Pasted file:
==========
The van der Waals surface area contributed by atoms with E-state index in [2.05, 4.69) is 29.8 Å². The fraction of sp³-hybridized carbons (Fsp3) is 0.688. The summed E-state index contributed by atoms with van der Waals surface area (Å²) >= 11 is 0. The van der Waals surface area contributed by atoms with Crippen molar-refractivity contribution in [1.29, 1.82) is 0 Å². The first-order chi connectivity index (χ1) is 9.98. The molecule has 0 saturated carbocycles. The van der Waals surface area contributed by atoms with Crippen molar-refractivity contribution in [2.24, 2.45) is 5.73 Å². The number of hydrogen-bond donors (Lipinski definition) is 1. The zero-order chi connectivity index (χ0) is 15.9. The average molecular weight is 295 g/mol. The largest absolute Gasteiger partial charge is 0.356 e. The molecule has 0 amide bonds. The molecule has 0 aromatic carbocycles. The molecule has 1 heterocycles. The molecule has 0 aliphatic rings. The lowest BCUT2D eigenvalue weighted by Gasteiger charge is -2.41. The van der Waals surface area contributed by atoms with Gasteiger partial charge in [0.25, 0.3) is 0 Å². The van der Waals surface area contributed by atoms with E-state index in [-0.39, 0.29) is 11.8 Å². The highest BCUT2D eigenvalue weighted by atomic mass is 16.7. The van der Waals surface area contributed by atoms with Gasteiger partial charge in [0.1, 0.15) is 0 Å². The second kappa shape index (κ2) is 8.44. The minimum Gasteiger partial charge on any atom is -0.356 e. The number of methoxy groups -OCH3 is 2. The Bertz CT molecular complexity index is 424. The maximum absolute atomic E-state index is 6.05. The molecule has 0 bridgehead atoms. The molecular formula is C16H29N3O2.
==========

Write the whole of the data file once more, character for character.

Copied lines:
The van der Waals surface area contributed by atoms with E-state index in [2.05, 4.69) is 29.8 Å². The fraction of sp³-hybridized carbons (Fsp3) is 0.688. The summed E-state index contributed by atoms with van der Waals surface area (Å²) >= 11 is 0. The van der Waals surface area contributed by atoms with Crippen molar-refractivity contribution in [1.29, 1.82) is 0 Å². The first-order chi connectivity index (χ1) is 9.98. The molecule has 0 saturated carbocycles. The van der Waals surface area contributed by atoms with Crippen molar-refractivity contribution in [2.24, 2.45) is 5.73 Å². The number of hydrogen-bond donors (Lipinski definition) is 1. The zero-order chi connectivity index (χ0) is 15.9. The average molecular weight is 295 g/mol. The largest absolute Gasteiger partial charge is 0.356 e. The molecule has 0 amide bonds. The molecule has 0 aromatic carbocycles. The molecule has 1 heterocycles. The molecule has 0 aliphatic rings. The lowest BCUT2D eigenvalue weighted by Gasteiger charge is -2.41. The van der Waals surface area contributed by atoms with Gasteiger partial charge in [0.25, 0.3) is 0 Å². The van der Waals surface area contributed by atoms with E-state index in [-0.39, 0.29) is 11.8 Å². The highest BCUT2D eigenvalue weighted by atomic mass is 16.7. The van der Waals surface area contributed by atoms with Gasteiger partial charge in [0.1, 0.15) is 0 Å². The second kappa shape index (κ2) is 8.44. The minimum Gasteiger partial charge on any atom is -0.356 e. The number of methoxy groups -OCH3 is 2. The Bertz CT molecular complexity index is 424. The maximum absolute atomic E-state index is 6.05. The molecule has 0 bridgehead atoms. The molecular formula is C16H29N3O2.